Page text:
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MSU doctor develops home test for PFAS in blood

An image of the home test kit taking a sample of blood to be sent to a lab. There it will be analyzed for several types of PFAS.
Courtesy: Courtney Carignan
An image of the home test kit taking a sample of blood to be sent to a lab. There it will be analyzed for several types of PFAS.

A Michigan State University scientist has developed a way to do a PFAS blood test at home.

Dr. Courtney Carignan is an epidemiologist and an exposure scientist at MSU. Inspired by COVID home testing, she devised a way for people exposed to types of PFAS to take a home test and then send the sample to a lab for analysis.

“People with drinking water contamination or occupational exposures often want to know their blood levels, but have trouble gaining access to a blood draw testing. So, that’s the main motivation for developing this test,” Carignan said.

Typically, a person would go to a doctor’s office for a blood draw and then it would be sent to a lab for testing. This home PFAS test is much like a diabetic blood test in that it requires a prick of the finger.

“But the difference is that you're loading the blood drop onto something that looks like a little cotton swab and it pulls the blood up into it at a specific volume, and then you seal it in a bag and you send it into a lab for analysis.”

When the results are returned, there’s a website that can help you determine whether your exposure to one or more of the chemicals is high relative to the general population.

Carignan said to test the test, there was a group of people exposed to PFAS already in a study.

“We asked our study participants who are also getting the venous blood draw if they would also try this finger prick test. So we were able to compare the results from this test with the traditional test, and we found a very high correlation and we're able to confirm that the test works well.”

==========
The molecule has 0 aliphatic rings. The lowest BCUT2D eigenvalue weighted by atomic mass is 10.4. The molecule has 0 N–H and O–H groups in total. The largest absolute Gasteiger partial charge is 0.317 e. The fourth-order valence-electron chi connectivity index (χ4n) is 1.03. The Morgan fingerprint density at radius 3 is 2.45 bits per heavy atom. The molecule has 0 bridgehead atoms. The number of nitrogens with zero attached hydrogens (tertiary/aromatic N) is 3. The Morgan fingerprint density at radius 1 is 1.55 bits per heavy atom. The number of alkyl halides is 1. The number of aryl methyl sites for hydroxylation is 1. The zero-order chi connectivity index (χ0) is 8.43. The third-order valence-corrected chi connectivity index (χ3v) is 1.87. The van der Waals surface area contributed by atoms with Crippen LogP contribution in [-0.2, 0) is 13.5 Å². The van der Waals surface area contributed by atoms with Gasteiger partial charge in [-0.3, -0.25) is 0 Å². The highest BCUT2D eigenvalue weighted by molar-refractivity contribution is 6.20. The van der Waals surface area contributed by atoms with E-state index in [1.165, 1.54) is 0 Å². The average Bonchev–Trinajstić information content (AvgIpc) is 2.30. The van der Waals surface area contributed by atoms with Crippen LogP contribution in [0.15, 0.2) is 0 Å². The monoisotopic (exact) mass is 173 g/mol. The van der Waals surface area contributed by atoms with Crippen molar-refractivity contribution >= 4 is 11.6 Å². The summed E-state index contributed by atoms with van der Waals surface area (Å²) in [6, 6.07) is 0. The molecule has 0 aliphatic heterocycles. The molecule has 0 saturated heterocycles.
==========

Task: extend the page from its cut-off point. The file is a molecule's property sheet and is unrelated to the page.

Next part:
Carignan said the tests can be used to document exposure and see a physician. According to an MSU news release, interventions are especially important to protect infants, children, and pregnant women. PFAS accumulate in the body over a person’s life and can cross the placenta and accumulate in the fetus and pass into breast milk.

Types of PFAS have been linked to several health effects, including high cholesterol, several kinds of cancer, infertility, and low birth weight. Additionally, some of them have been associated with harm to the liver, kidneys, thyroid, and immune system.

Carignan’s research was recently published in the peer-reviewed journal Environmental Science and Technology.

Lester Graham reports for The Environment Report. He has reported on public policy, politics, and issues regarding race and gender inequity. He was previously with The Environment Report at Michigan Public from 1998-2010.
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